What is The New Yorker? I know it’s a great magazine and that it’s a tremendous source of pleasure in my life. But what exactly is it? This blog’s premise is that The New Yorker is a work of art, as worthy of comment and analysis as, say, Keats’s “Ode on a Grecian Urn.” Each week I review one or more aspects of the magazine’s latest issue. I suppose it’s possible to describe and analyze an entire issue, but I prefer to keep my reviews brief, and so I usually focus on just one or two pieces, to explore in each the signature style of its author. A piece by Matthew Trammell is not like a piece by James Wood, and neither is like a piece by Peter Schjeldahl. One could not mistake Finnegan for Frazier, or Lepore for Paumgarten, or Goodyear for Khatchadourian. Each has found a style, and it is that style that I respond to as I read, and want to understand and describe.

Sunday, January 18, 2015

January 12, 2015 Issue

Pick of the Issue this week is Julia Ioffe’s "Remote Control," a profile of the exiled oligarch Mikhail Khodorkovsky. It isn’t as good as Ioffe’s "The Borscht Belt" (The New Yorker, April 16, 2012), in which she memorably describes, among other things, the use of a pech, a traditional Russian brick oven (“Still, the oven’s three little compartments provided enough room for frequent rotation of pans and traditional cast-iron pots – fat-bellied, with narrow bottoms – and its warm roof, about a foot below the kitchen’s ceiling, became a favorite for the three young chefs in the kitchen”), and the making of samogon (Russian moonshine). But it does contain some interesting observations by Khodorkovsky on life in a Siberian prison. For example:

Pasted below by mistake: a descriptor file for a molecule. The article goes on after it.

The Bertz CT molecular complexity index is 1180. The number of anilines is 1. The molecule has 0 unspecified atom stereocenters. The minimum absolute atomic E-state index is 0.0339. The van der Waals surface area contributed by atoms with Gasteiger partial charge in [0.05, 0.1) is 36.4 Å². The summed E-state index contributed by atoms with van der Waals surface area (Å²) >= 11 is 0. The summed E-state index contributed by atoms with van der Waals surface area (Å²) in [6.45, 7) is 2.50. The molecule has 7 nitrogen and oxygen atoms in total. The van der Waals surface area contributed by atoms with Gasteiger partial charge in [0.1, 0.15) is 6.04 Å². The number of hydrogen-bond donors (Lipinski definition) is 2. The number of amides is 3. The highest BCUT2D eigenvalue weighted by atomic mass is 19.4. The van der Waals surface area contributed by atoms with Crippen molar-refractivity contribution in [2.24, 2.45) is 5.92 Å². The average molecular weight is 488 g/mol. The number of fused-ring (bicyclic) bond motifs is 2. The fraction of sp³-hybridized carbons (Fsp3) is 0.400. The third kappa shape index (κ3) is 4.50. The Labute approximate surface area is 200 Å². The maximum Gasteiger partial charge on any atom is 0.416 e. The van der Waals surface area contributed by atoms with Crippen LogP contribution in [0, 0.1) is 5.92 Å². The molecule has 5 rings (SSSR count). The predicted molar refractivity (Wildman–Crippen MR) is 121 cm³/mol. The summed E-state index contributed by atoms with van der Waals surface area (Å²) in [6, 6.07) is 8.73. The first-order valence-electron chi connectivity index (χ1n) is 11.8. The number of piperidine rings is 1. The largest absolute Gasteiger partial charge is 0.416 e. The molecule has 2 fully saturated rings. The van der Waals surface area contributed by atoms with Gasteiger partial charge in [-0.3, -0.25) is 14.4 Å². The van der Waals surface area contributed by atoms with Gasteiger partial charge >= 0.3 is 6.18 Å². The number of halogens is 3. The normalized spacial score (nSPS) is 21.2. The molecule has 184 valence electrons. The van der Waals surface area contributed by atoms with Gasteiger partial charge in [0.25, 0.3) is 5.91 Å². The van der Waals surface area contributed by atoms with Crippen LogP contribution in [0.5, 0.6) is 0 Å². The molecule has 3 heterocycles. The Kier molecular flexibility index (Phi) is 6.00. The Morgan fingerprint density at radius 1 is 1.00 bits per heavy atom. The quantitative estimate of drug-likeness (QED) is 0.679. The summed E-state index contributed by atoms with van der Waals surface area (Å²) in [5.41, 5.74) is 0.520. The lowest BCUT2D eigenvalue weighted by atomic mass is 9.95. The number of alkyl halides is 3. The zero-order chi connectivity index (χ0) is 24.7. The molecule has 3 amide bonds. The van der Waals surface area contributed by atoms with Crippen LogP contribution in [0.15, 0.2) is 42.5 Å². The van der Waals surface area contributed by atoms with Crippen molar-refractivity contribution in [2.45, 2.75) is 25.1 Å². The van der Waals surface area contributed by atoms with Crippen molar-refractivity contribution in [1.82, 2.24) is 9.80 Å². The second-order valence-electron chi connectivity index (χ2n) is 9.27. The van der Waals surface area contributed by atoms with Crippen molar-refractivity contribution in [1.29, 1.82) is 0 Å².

“The penal colony isn’t scary,” he observed. “It’s full of average people, and your place in that world depends on you, and more on will than on strength. You can’t be scared. The result is a vile and filthy life that is worse than death. And death, well, what is death? The risk is low, just two or three per thousand inmates a year.

It’s going to take this kind of steeliness to overthrow Putin. Maybe Khodorkovsky is the man for the job. Would he be an improvement? His track record as a ruthless exploiter of Russian state capitalism isn’t encouraging. But maybe his prison experiences have humanized him.

Photo by Davide Monteleone
The Davide Monteleone photo of Khodorkovsky that accompanies Ioffe’s piece is transfixing. I can’t make up my mind about it. It crops off about a fifth of Khodorkovsky’s face, including part of his left eye. Why? What aesthetic is in play here? The photo draws attention to Khodorkovsky’s eyes. They are hard, determined-looking eyes. It’s not a blasé shot. It’s not a “no style” portrait, that’s for sure. It’s eye-catching. I guess that’s its point. But it’s incomplete. That’s what bugs me about it.  

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